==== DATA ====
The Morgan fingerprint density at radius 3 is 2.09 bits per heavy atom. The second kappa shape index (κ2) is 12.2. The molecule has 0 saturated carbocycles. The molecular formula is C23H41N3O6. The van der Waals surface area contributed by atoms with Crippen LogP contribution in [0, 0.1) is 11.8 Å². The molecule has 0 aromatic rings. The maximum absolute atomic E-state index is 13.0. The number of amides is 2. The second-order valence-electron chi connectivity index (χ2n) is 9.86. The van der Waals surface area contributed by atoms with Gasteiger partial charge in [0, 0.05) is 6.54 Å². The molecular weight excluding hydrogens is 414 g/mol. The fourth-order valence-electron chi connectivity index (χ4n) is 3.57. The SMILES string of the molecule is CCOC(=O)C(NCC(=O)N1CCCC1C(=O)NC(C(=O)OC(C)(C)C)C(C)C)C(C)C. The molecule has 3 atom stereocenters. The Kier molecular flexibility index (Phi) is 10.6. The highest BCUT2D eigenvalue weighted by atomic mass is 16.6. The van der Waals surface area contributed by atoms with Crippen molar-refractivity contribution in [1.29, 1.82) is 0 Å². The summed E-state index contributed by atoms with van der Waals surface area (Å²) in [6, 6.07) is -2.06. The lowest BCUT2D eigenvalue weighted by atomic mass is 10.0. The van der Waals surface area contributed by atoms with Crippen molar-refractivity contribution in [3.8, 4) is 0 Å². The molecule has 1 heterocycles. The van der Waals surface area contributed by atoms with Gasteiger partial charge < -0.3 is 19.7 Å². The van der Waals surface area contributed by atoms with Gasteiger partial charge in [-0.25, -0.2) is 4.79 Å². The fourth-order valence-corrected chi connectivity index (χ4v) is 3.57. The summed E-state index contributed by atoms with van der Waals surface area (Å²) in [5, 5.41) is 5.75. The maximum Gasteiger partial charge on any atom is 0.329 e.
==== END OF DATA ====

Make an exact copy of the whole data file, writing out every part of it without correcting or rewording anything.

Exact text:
The Morgan fingerprint density at radius 3 is 2.09 bits per heavy atom. The second kappa shape index (κ2) is 12.2. The molecule has 0 saturated carbocycles. The molecular formula is C23H41N3O6. The van der Waals surface area contributed by atoms with Crippen LogP contribution in [0, 0.1) is 11.8 Å². The molecule has 0 aromatic rings. The maximum absolute atomic E-state index is 13.0. The number of amides is 2. The second-order valence-electron chi connectivity index (χ2n) is 9.86. The van der Waals surface area contributed by atoms with Gasteiger partial charge in [0, 0.05) is 6.54 Å². The molecular weight excluding hydrogens is 414 g/mol. The fourth-order valence-electron chi connectivity index (χ4n) is 3.57. The SMILES string of the molecule is CCOC(=O)C(NCC(=O)N1CCCC1C(=O)NC(C(=O)OC(C)(C)C)C(C)C)C(C)C. The molecule has 3 atom stereocenters. The Kier molecular flexibility index (Phi) is 10.6. The highest BCUT2D eigenvalue weighted by atomic mass is 16.6. The van der Waals surface area contributed by atoms with Crippen molar-refractivity contribution in [1.29, 1.82) is 0 Å². The summed E-state index contributed by atoms with van der Waals surface area (Å²) in [6, 6.07) is -2.06. The lowest BCUT2D eigenvalue weighted by atomic mass is 10.0. The van der Waals surface area contributed by atoms with Crippen molar-refractivity contribution in [3.8, 4) is 0 Å². The molecule has 1 heterocycles. The van der Waals surface area contributed by atoms with Gasteiger partial charge < -0.3 is 19.7 Å². The van der Waals surface area contributed by atoms with Gasteiger partial charge in [-0.25, -0.2) is 4.79 Å². The fourth-order valence-corrected chi connectivity index (χ4v) is 3.57. The summed E-state index contributed by atoms with van der Waals surface area (Å²) in [5, 5.41) is 5.75. The maximum Gasteiger partial charge on any atom is 0.329 e.